My niece calls what Douglas and I do “a hobby.” Yeah. A hobby and an obsession. We must be crazy to write novels. Obviously, we have to do it, or we wouldn’t bother. We’d just sit down with a glass of wine, read a good book, and relax.
The Astrologer's Daughter
by Elyse Douglas
Joanna Halloran, a best selling writer and astrologer, lives in a beach house overlooking the Atlantic Ocean. After a violent storm, she roams the beach, glances seaward and spots a man clinging to a piece of wreckage, being tossed helplessly. She dives in and pulls him safely onto the beach.
Robert Zachary Harrison is from a wealthy, political family. As he slowly recovers from a private plane crash, he and Joanna fall in love and spend passionate and sequestered weeks together. But because of family duty, Robert makes the painful decision to leave her and return to his fiancée and political life. He departs, not knowing Joanna is pregnant.
Twenty five years later, Senator Robert Harrison is running for President of the United States. In the midst of a contentious presidential campaign, Joanna’s daughter, who has a passion to expose secrets, seeks revenge on her father. She is also falling in love with her father’s adopted son.
As secrets emerge, Joanna and Robert meet again and confront the past and present. Robert confesses a secret that Joanna had never known. Now, on the world stage, they struggle to keep their families and careers from destruction.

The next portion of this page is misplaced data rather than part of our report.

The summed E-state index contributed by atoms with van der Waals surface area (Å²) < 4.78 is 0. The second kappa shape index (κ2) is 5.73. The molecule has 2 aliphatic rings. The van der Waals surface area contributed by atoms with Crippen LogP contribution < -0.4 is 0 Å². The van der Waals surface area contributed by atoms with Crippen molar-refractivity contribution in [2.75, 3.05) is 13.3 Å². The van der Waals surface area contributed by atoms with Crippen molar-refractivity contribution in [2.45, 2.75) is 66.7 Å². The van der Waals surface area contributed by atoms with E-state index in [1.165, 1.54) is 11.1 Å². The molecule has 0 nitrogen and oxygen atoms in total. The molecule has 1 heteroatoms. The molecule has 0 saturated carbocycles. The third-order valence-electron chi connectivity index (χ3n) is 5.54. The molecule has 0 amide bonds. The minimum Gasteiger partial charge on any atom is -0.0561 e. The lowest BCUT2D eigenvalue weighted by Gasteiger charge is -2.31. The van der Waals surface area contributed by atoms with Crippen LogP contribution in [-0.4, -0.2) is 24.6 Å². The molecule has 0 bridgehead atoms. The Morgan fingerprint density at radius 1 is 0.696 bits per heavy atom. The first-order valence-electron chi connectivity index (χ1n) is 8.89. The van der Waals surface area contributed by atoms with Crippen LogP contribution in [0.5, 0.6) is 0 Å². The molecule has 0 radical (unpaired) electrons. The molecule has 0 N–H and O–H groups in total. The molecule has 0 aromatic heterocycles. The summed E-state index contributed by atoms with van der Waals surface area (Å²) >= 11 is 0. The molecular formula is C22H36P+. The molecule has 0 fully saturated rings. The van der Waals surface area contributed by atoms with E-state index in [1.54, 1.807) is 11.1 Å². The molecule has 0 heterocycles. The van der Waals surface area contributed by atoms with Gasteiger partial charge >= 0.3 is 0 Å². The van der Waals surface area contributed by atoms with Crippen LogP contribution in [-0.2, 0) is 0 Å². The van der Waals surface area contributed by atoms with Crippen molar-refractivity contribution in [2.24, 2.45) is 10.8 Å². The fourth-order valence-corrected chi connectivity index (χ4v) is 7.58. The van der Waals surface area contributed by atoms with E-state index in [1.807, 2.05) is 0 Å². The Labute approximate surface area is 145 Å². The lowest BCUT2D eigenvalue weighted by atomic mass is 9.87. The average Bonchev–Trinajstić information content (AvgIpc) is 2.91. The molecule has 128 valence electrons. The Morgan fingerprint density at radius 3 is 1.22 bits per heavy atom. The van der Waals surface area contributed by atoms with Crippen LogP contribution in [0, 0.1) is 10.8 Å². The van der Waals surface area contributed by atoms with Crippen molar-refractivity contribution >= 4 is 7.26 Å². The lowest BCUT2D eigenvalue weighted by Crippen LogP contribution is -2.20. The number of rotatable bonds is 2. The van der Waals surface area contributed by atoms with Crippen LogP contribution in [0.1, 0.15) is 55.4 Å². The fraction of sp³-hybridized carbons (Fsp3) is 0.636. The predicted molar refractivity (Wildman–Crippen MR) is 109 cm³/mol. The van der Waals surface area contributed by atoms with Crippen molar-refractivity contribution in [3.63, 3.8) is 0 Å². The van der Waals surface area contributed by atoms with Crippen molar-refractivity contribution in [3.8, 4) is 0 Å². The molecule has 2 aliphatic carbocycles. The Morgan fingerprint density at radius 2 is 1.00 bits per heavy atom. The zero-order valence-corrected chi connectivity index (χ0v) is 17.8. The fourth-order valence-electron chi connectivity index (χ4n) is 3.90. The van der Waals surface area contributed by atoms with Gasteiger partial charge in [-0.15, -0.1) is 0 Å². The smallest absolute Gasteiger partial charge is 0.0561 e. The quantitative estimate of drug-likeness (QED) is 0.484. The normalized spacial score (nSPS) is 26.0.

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About the authors:
Elyse Douglas is the pen name for the married writing team Elyse Parmentier and Douglas Pennington. Elyse grew up near the sea, roaming the beaches, reading and writing stories and poetry, receiving a Master’s Degree in English Literature from Columbia University. She has enjoyed careers as an English teacher, an actress and a speech-language pathologist. She and her husband, Douglas Pennington, have completed three novels: The Astrologer’s Daughter, Wanting Rita and a Christmas novel to be released later this year.
Douglas grew up in a family where music and astrology were second and third languages. He attended the Cincinnati College Conservatory of Music and played the piano professionally for many years. With his wife, Elyse, he has helped to pen The Astrologer’s Daughter and Wanting Rita.
When asked how they write a novel together, Doug often answers, “Well… If Elyse is dismissive and quietly pacing, then I know something’s not working. If I’m defensive, dramatic and defiant, then I know Elyse will soon be scowling and quietly pacing. We remind ourselves of Rita and Alan James in our novel, Wanting Rita. How the books get finished, I don’t know.”
Elyse and Douglas live in New York City.
Find out more at ElyseDouglas.com and on Twitter.